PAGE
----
How do you foresee musicians making money in the future?
I think the future of revenue in music for most bands is monetizing the experience musicians generate. I''ll never forget this particular bottle of wine because my wife and I drank it when we got engaged, but I otherwise wouldn''t remember that brand. Music is a context for everyone''s life, creating that experience and selling that memorabilia piece of it to the über-fans, that''s important. Bands that are starting out have got to create that water-cooler experience. Bands that have fans need to use the advanced techniques to harvest that fan base.
Beyond this, there are other big opportunities such as licensing and brand sponsorship. There''s been a paradigm shift when it comes to the marriage between brands/entertainment properties and bands/music. I think the reason that they have never been well connected with independent musicians is because there has never been a way to facilitate those relationships in a low-cost fashion. Just the legal expenses of licensing a song into a commercial merits staying away from independent music because you want the most bang for your buck. So you are going to pick a popular band that is going to move the needle. But that''s changed.
I think the Internet enables matchmaking at a grand scale and at low cost that can sort of open the door for indie music that otherwise would not have had access to these kinds of opportunities. We''ve already been helping with this. For example, in 2009, we started a program called Sponsored Songs with Microsoft Windows. Microsoft essentially underwrote a free song giveaway from 1,000 artists over a three-month period. They paid the artists $0.50 apiece for every song they could give away. These artists presented their music on a Microsoft-branded page and their MP3s have a Microsoft advertisement embedded in the digital album cover art. So when you play the song on your iPod, you see the ad come up and a “brought to you by your friends at Windows” kind of thing.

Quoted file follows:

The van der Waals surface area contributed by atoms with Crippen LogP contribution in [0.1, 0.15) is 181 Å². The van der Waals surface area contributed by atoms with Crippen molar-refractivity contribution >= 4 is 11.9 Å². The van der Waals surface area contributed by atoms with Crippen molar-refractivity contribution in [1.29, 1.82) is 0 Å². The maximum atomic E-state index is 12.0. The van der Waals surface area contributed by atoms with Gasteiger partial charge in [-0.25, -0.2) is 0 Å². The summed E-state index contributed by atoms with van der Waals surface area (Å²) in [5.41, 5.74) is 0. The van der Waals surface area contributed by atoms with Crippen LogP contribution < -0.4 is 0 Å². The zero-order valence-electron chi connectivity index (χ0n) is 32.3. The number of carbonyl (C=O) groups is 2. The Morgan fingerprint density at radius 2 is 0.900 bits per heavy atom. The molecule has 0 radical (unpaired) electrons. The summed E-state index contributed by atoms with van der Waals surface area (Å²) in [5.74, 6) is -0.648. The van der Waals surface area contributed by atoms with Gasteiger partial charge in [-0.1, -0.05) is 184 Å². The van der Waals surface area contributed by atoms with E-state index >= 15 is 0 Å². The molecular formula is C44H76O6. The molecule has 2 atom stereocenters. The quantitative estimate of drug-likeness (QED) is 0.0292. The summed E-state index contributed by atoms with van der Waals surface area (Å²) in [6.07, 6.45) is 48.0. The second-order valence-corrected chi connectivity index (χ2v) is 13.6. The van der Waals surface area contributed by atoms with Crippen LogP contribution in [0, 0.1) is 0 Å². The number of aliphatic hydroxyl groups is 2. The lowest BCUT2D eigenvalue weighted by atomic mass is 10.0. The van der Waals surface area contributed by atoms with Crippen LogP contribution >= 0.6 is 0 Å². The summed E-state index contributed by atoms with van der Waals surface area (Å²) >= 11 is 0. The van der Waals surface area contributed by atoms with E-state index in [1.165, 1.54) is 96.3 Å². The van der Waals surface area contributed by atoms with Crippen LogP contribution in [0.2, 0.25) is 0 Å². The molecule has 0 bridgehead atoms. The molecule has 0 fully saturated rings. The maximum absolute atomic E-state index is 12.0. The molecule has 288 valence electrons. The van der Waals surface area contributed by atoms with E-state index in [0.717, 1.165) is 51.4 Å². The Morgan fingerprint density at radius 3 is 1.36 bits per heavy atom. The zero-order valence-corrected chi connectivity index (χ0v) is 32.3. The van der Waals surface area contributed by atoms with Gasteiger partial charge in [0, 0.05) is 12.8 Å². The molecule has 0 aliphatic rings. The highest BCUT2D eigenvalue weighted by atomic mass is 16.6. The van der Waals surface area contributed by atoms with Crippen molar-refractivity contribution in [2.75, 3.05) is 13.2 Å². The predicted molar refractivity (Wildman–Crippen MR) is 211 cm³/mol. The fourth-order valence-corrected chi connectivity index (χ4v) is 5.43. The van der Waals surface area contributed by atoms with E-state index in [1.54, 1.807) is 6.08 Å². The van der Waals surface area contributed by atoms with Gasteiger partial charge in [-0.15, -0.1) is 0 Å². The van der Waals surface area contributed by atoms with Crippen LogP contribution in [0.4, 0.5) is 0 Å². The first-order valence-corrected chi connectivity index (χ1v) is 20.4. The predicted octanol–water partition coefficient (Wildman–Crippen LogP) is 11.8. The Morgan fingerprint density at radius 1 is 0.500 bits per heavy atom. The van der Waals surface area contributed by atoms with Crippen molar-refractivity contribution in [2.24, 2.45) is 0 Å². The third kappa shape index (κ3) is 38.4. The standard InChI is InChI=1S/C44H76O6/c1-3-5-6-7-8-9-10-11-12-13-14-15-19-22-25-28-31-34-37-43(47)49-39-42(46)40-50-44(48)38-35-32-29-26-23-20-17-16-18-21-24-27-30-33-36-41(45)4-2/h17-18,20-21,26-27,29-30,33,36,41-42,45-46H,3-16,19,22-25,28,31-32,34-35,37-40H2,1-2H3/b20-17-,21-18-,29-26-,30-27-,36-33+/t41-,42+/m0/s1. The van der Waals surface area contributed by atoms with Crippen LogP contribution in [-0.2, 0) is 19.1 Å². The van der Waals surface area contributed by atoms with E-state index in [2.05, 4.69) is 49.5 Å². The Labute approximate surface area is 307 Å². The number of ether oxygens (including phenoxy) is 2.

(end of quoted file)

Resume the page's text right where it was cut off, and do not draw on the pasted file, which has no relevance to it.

So it''s not just about live shows then?
No, it''s about the experience. The music, CDs, packaging, your website, videos, your newsletters—all of it. There''s no denying that for a band just starting out, live performances are critical. It''s a great way to connect to listeners and convert them to fans and customers. But you can do this on the Web, as well. My point is that a big reach is something you can buy; word of mouth is something you can''t. When you know you''ve got an experience that can keep your fan pipeline full and growing, you have a business that anyone would want to invest in.
Randy Chertkow and Jason Feehan are authors of The Indie Band Survival Guide: The Complete Manual for the Do-It-Yourself Musician and The D.I.Y. Music Manual, and founders of the open and free musician resource IndieGuide.com.